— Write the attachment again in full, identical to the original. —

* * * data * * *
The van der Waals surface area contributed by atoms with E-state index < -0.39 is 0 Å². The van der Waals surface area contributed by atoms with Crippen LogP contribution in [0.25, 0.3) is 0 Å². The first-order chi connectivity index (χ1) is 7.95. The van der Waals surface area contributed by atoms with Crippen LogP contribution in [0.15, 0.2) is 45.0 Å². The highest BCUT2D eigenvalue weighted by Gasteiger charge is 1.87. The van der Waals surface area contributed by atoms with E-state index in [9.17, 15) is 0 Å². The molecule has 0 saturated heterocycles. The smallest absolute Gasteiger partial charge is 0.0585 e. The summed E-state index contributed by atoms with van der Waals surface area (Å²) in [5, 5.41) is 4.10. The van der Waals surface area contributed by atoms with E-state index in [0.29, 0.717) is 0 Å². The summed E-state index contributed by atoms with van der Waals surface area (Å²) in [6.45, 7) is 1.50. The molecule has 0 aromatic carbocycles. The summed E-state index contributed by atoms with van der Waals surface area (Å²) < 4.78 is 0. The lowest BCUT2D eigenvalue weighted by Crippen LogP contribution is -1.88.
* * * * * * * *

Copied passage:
The van der Waals surface area contributed by atoms with E-state index < -0.39 is 0 Å². The van der Waals surface area contributed by atoms with Crippen LogP contribution in [0.25, 0.3) is 0 Å². The first-order chi connectivity index (χ1) is 7.95. The van der Waals surface area contributed by atoms with Crippen LogP contribution in [0.15, 0.2) is 45.0 Å². The highest BCUT2D eigenvalue weighted by Gasteiger charge is 1.87. The van der Waals surface area contributed by atoms with E-state index in [9.17, 15) is 0 Å². The molecule has 0 saturated heterocycles. The smallest absolute Gasteiger partial charge is 0.0585 e. The summed E-state index contributed by atoms with van der Waals surface area (Å²) in [5, 5.41) is 4.10. The van der Waals surface area contributed by atoms with E-state index in [0.29, 0.717) is 0 Å². The summed E-state index contributed by atoms with van der Waals surface area (Å²) in [6.45, 7) is 1.50. The molecule has 0 aromatic carbocycles. The summed E-state index contributed by atoms with van der Waals surface area (Å²) < 4.78 is 0. The lowest BCUT2D eigenvalue weighted by Crippen LogP contribution is -1.88.